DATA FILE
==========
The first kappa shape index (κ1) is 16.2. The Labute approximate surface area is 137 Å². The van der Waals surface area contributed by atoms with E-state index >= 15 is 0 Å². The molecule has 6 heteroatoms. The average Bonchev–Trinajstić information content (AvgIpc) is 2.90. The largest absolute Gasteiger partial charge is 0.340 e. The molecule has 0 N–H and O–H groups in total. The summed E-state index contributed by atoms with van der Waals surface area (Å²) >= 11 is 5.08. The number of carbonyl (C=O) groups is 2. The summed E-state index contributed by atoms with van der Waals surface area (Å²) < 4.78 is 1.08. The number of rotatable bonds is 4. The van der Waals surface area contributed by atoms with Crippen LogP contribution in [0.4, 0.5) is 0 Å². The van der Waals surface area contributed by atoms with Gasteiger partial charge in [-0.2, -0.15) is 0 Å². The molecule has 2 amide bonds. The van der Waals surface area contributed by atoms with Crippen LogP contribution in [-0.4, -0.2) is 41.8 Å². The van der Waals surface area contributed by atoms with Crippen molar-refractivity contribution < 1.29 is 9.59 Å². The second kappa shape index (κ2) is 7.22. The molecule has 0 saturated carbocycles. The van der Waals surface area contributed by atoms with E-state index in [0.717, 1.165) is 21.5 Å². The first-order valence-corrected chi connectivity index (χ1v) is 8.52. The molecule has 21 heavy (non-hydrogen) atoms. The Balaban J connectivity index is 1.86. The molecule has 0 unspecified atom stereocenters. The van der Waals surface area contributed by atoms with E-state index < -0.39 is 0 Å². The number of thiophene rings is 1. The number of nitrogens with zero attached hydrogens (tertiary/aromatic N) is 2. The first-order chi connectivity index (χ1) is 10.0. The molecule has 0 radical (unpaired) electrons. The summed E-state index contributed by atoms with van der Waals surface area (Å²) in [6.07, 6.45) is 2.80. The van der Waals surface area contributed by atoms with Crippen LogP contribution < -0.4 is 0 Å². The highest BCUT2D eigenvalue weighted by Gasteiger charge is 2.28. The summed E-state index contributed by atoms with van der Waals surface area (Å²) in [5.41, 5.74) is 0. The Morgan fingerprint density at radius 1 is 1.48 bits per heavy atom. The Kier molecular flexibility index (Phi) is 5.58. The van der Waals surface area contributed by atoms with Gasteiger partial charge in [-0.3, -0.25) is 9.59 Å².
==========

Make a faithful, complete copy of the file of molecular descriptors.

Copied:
The first kappa shape index (κ1) is 16.2. The Labute approximate surface area is 137 Å². The van der Waals surface area contributed by atoms with E-state index >= 15 is 0 Å². The molecule has 6 heteroatoms. The average Bonchev–Trinajstić information content (AvgIpc) is 2.90. The largest absolute Gasteiger partial charge is 0.340 e. The molecule has 0 N–H and O–H groups in total. The summed E-state index contributed by atoms with van der Waals surface area (Å²) >= 11 is 5.08. The number of carbonyl (C=O) groups is 2. The summed E-state index contributed by atoms with van der Waals surface area (Å²) < 4.78 is 1.08. The number of rotatable bonds is 4. The van der Waals surface area contributed by atoms with Crippen LogP contribution in [0.4, 0.5) is 0 Å². The van der Waals surface area contributed by atoms with Gasteiger partial charge in [-0.2, -0.15) is 0 Å². The molecule has 2 amide bonds. The van der Waals surface area contributed by atoms with Crippen LogP contribution in [-0.4, -0.2) is 41.8 Å². The van der Waals surface area contributed by atoms with Crippen molar-refractivity contribution < 1.29 is 9.59 Å². The second kappa shape index (κ2) is 7.22. The molecule has 0 saturated carbocycles. The van der Waals surface area contributed by atoms with E-state index in [0.717, 1.165) is 21.5 Å². The first-order valence-corrected chi connectivity index (χ1v) is 8.52. The molecule has 21 heavy (non-hydrogen) atoms. The Balaban J connectivity index is 1.86. The molecule has 0 unspecified atom stereocenters. The van der Waals surface area contributed by atoms with E-state index < -0.39 is 0 Å². The number of thiophene rings is 1. The number of nitrogens with zero attached hydrogens (tertiary/aromatic N) is 2. The first-order chi connectivity index (χ1) is 10.0. The molecule has 0 radical (unpaired) electrons. The summed E-state index contributed by atoms with van der Waals surface area (Å²) in [6.07, 6.45) is 2.80. The van der Waals surface area contributed by atoms with Crippen LogP contribution < -0.4 is 0 Å². The highest BCUT2D eigenvalue weighted by Gasteiger charge is 2.28. The summed E-state index contributed by atoms with van der Waals surface area (Å²) in [5.41, 5.74) is 0. The Morgan fingerprint density at radius 1 is 1.48 bits per heavy atom. The Kier molecular flexibility index (Phi) is 5.58. The van der Waals surface area contributed by atoms with Gasteiger partial charge in [-0.3, -0.25) is 9.59 Å².